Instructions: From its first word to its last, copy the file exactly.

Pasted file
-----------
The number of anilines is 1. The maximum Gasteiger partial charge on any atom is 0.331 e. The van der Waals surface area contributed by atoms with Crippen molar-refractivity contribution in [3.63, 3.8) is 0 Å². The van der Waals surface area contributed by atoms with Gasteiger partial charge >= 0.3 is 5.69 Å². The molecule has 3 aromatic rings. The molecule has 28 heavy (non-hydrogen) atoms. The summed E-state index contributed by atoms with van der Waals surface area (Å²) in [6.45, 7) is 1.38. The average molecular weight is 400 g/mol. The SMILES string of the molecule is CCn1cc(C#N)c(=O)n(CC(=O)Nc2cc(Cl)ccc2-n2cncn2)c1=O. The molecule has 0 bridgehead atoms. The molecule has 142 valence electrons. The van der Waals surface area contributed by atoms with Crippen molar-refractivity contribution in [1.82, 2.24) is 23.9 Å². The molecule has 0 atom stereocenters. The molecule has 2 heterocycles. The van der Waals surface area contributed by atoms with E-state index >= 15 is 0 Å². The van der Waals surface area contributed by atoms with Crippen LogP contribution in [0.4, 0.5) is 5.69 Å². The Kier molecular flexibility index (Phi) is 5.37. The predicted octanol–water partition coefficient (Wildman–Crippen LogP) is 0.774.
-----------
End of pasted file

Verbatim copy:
The number of anilines is 1. The maximum Gasteiger partial charge on any atom is 0.331 e. The van der Waals surface area contributed by atoms with Crippen molar-refractivity contribution in [3.63, 3.8) is 0 Å². The van der Waals surface area contributed by atoms with Gasteiger partial charge >= 0.3 is 5.69 Å². The molecule has 3 aromatic rings. The molecule has 28 heavy (non-hydrogen) atoms. The summed E-state index contributed by atoms with van der Waals surface area (Å²) in [6.45, 7) is 1.38. The average molecular weight is 400 g/mol. The SMILES string of the molecule is CCn1cc(C#N)c(=O)n(CC(=O)Nc2cc(Cl)ccc2-n2cncn2)c1=O. The molecule has 0 bridgehead atoms. The molecule has 142 valence electrons. The van der Waals surface area contributed by atoms with Crippen molar-refractivity contribution in [1.82, 2.24) is 23.9 Å². The molecule has 0 atom stereocenters. The molecule has 2 heterocycles. The van der Waals surface area contributed by atoms with E-state index >= 15 is 0 Å². The van der Waals surface area contributed by atoms with Crippen LogP contribution in [0.4, 0.5) is 5.69 Å². The Kier molecular flexibility index (Phi) is 5.37. The predicted octanol–water partition coefficient (Wildman–Crippen LogP) is 0.774.